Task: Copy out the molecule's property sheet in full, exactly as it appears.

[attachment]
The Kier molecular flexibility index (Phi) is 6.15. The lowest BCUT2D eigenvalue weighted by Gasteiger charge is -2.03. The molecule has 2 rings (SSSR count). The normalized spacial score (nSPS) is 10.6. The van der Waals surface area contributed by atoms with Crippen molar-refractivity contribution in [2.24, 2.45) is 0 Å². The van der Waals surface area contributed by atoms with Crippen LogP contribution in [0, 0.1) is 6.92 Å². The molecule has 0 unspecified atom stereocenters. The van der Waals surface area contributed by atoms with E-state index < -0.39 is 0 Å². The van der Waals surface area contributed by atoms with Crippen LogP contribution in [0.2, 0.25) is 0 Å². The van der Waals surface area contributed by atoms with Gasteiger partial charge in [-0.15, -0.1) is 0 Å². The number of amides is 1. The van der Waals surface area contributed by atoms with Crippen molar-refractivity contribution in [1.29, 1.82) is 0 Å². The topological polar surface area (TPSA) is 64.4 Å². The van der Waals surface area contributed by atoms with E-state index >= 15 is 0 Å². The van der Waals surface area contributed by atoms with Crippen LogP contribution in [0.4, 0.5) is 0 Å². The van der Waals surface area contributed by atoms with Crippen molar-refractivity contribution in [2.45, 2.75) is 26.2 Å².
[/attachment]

The Kier molecular flexibility index (Phi) is 6.15. The lowest BCUT2D eigenvalue weighted by Gasteiger charge is -2.03. The molecule has 2 rings (SSSR count). The normalized spacial score (nSPS) is 10.6. The van der Waals surface area contributed by atoms with Crippen molar-refractivity contribution in [2.24, 2.45) is 0 Å². The van der Waals surface area contributed by atoms with Crippen LogP contribution in [0, 0.1) is 6.92 Å². The molecule has 0 unspecified atom stereocenters. The van der Waals surface area contributed by atoms with E-state index < -0.39 is 0 Å². The van der Waals surface area contributed by atoms with Crippen LogP contribution in [0.2, 0.25) is 0 Å². The van der Waals surface area contributed by atoms with Gasteiger partial charge in [-0.15, -0.1) is 0 Å². The number of amides is 1. The van der Waals surface area contributed by atoms with Crippen molar-refractivity contribution in [1.29, 1.82) is 0 Å². The topological polar surface area (TPSA) is 64.4 Å². The van der Waals surface area contributed by atoms with E-state index >= 15 is 0 Å². The van der Waals surface area contributed by atoms with Crippen LogP contribution in [0.4, 0.5) is 0 Å². The van der Waals surface area contributed by atoms with Crippen molar-refractivity contribution in [2.45, 2.75) is 26.2 Å².